Doctor encourages men with erectile dysfunction to get tested

February 08, 2022

Stem cell researcher Dr Janice Simmonds-Fisher is warning Jamaican men not to settle for over-the-counter drugs to treat their erectile dysfunction (ED) as, dependent on the cause of the condition, they may not be doing themselves any good.

"Unfortunately, a lot of men don't really go to the doctor. They just treat ED with something from the drug store rather than actually coming in and seeing if there is a larger issue because often it can be a symptom of something like heart disease or diabetes or something more dangerous." Simmonds-Fisher said that there are three types of ED.

"There is the vascular ED, there is the ED from hormonal causes and there are nerve-related causes. For the vascular cases, we're talking about just aging, high blood pressure, diabetes, heart disease, high cholesterol, smoking, alcohol, sickle-cell disease. Eighty per cent of the time it is a problem with the circulation."

Simmonds-Fisher, who heads BIOregeneration Integration Medical Centre, says that one of its devices, the ED1000, is suited for men suffering from ED as a result of poor circulation. According to Simmonds-Fisher, it is estimated that about 50 per cent of men over 50 in Jamaica suffer from some form of ED and are more often than not, too ashamed to seek help.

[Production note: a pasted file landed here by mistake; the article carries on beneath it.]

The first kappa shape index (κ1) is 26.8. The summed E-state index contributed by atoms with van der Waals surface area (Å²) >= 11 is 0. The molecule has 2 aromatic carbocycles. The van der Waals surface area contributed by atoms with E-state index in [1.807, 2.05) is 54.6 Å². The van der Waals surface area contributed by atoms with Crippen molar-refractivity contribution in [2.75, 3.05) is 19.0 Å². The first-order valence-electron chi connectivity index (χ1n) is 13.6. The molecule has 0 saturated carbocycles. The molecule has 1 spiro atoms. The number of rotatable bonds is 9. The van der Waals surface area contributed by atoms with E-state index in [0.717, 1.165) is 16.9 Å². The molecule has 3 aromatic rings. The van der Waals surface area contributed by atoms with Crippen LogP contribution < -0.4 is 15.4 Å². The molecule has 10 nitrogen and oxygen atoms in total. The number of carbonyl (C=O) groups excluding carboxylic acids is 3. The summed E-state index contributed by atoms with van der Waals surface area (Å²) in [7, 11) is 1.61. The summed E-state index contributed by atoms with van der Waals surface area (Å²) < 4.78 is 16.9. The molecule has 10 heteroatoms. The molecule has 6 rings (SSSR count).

"It is three times as common in diabetics than any other situation. So most of the patients that come in we find are diabetic but we do see across the board. Because erectile dysfunction increases with age, most of our patients are over 50 but we do see men from as young as 18 to as old as 80," she said.

A marketing representative from the medical centre also told THE STAR that they are expecting an increase in patients around holiday seasons.

"The demand is extremely high. When we run social media ads, we'll get like 300 and something persons messaging the page," the person said, adding that some men are interested in 'blue pill-like' supplements to give them a one-time use.

"A lot of men come in and they want maybe a supplement that will help them on the day (Valentine's Day). They can take it maybe 30 minutes before 'that' event. Or they just wanna do a check-up and wanna do the treatment. During Christmas, we saw a significant increase in persons coming in to do their consults and also wanting to do the treatment," the rep said.

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